Later in the broadcast, Zekman said, "We've shown you how Spelson and Pfeiffer exploit the dying. We've also found they exploit those who have a chance to live." She went on to explain that individuals with curable forms of cancer were lured away from proven methods of treatment into Metabolic Therapy. Members of the Channel 2 investigative team posed as such patients. One was given 21-day therapy by a Dr. Pfeiffer, a chiropractor, which cost $2,500 and included blood and hair analysis and the prescription of 17 different kinds of pills, made up primarily of various processed animal organs. Zekman also reported that Pfeiffer sold the investigators laetrile in violation of state laws.

"State officials say chiropractors are not allowed to treat cancer with drugs," Zekman explained, "so Spelson and Pfeiffer say they are treating the body." According to Dr. Charles Moertrel of the Mayo Clinic, such behavior "really borders on the criminal." Zekman then reported that Spelson failed to respond to their repeated requests for an interview.

In the following report, aired on April 27, 1982, the anchorperson led off the report by saying that, "Phony medical machines" are being used by several Chicago area health practitioners to "defraud cancer patients." Zekman followed by naming three of the machines and by commenting that while the names sound impressive, they are really "tools of the quackery trade." She went on to report that Dr. Caecillia Winkler, who was shown on the screen, had used one of the machines, a Dermatron, to predict that one patient was going to get leukemia. After questioning one physician who disapproved of Winkler's actions, Zekman related the tests Winkler performed upon her and that she was charged $396 for 66 potions containing diluted toxins, germs, and other substances Winkler claimed would build up resistance to disease. Winkler once told the FDA that the powers of these serums was found in unknown energy.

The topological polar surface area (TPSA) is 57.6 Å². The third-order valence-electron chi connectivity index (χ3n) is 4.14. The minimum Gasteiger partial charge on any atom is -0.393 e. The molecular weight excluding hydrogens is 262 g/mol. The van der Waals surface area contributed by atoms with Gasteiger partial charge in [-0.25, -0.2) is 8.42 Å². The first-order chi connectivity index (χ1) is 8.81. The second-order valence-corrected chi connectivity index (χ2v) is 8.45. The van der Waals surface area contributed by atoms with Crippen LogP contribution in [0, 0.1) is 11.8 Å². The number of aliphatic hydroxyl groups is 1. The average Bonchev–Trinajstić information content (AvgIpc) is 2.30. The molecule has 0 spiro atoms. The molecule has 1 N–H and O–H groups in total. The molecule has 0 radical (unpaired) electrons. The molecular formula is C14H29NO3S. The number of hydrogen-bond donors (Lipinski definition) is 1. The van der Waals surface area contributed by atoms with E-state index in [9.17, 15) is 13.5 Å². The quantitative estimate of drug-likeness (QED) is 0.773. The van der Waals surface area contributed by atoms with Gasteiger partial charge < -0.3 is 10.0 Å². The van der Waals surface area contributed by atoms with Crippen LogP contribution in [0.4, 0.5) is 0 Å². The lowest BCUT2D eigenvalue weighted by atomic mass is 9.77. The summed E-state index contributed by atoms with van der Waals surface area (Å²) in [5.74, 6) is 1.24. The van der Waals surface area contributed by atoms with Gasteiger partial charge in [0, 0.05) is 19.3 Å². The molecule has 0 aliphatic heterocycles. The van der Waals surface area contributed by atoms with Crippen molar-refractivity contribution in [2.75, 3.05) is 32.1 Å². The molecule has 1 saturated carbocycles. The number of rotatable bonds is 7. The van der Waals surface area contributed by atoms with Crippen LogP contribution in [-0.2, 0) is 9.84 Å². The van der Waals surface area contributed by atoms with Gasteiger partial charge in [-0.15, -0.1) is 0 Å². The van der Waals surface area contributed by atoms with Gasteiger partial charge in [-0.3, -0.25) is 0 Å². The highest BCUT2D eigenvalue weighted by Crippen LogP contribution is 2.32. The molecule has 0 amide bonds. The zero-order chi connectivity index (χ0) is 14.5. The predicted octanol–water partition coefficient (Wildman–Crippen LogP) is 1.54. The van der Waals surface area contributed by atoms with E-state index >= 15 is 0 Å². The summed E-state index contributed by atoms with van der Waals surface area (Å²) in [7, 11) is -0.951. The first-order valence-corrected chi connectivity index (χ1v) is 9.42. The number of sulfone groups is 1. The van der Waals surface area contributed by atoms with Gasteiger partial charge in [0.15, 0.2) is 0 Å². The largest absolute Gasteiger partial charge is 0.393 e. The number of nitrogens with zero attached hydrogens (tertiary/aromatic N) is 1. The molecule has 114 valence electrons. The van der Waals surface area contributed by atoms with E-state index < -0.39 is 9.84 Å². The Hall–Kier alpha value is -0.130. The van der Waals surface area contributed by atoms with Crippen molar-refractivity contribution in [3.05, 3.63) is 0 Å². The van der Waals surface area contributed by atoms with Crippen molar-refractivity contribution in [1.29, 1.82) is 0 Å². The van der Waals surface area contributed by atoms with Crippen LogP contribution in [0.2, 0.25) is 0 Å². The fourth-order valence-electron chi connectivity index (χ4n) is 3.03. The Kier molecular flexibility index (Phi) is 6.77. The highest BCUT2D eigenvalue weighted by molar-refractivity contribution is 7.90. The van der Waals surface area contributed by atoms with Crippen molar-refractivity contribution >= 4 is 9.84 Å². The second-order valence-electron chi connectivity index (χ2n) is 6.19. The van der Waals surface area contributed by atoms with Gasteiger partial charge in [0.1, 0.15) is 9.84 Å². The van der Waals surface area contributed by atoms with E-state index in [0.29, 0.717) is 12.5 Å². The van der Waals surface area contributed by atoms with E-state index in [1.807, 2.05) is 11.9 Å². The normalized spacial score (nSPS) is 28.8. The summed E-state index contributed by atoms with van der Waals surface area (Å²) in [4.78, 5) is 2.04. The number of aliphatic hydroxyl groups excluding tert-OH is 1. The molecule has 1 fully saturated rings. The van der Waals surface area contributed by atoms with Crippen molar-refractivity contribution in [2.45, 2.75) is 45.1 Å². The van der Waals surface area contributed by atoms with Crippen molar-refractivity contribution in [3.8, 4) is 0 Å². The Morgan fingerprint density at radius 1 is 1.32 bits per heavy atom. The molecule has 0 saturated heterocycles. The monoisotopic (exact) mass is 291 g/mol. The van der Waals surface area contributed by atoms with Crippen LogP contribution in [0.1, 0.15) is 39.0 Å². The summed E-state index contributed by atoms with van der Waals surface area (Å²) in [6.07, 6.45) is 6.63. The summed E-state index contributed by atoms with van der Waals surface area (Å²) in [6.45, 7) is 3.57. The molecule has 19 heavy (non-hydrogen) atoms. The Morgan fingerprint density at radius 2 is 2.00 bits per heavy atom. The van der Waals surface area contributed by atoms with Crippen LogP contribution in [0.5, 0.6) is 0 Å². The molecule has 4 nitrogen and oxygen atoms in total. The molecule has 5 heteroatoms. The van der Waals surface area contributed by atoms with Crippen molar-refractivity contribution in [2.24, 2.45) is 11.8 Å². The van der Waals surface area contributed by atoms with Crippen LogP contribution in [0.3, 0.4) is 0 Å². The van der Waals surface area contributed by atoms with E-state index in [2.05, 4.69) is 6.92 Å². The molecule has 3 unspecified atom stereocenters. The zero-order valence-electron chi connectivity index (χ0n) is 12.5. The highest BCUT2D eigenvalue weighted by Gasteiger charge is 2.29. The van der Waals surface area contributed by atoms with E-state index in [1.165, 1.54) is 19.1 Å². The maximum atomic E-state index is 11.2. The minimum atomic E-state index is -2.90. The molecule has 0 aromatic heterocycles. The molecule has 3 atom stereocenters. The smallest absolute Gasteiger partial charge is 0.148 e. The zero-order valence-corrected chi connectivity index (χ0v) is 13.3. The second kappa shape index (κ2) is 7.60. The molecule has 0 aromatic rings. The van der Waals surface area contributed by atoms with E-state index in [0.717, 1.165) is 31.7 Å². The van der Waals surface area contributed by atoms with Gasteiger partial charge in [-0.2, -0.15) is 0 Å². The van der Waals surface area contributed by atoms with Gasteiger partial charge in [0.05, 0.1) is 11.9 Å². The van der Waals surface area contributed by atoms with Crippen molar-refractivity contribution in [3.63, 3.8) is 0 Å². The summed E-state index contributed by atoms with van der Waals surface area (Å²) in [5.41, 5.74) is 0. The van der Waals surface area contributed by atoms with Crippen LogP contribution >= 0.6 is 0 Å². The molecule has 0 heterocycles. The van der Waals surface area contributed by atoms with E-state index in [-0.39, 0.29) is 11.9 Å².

After finishing the portion of the report on Winkler, Zekman stated, "John Manios and John Spelson . . .," whose pictures appeared on the screen, "have an office full of worthless equipment." She then went on to explain that the FDA had tested the various machines and had determined that one, the Dynameter, which its manufacturer claimed could diagnose cancer and 54 other conditions, merely measured moisture in the skin, and that another, which purported to listen to the heart, was determined to be so inaccurate that its use constitutes a danger to the patient. She noted that a Dynameter can be found on display at the National Museum of Medical Quackery in St. Louis.

The following night's report, broadcast on April 29, 1982, began with a statement by the anchorperson that while an ounce of prevention is normally worth a pound of cure, to "cancer con-artists" it's worth a lot more than that. These individuals are cashing in on "phony cancer prevention programs." No other statements are complained of from that date's broadcast. However, on May 2, 1982, Zekman, in discussing doctors who practice under the banner of Metabolic Therapy, mentioned and pictured "John Spelson and John Manios, chiropractors who use worthless medical machines."

An editorial concerning the series was aired on April 30, 1982, May 1, 1982, and May 3, 1982. In the editorial, Tim O'Donnell, WBBM-TV's editorial director, related that Channel 2's investigative team had uncovered dramatic abuses and had shown "unscrupulous charlatans victimizing cancer patients" with expensive treatments and "phony cures." They've even "fleeced healthy people — exploiting their fear" of a disease they don't have, said the editorial.

O'Donnell related that the Attorney General's Office and the Department of Registration and Education are investigating the "con-artists," but that it was a difficult task because these "cancer quacks" were adept at avoiding prosecution for their "fraudulent practices."

Later in the broadcast, when discussing the numerous individuals who had been investigated, O'Donnell pointed out and pictured plaintiff Spelson. The editorial concluded by saying, "If you . . . have been taken by these people," the Attorney General's Office would like to know. A phone number was provided for victims to call.


Plaintiff's complaint is a potpourri of charges, allegations, and vague contentions regarding how plaintiff was injured and exactly which statements caused such injury. Specificity is grossly lacking as is a clear legal theory upon which the complaint is based. Nevertheless, the Court is bound to construe the pleadings liberally and in the light ...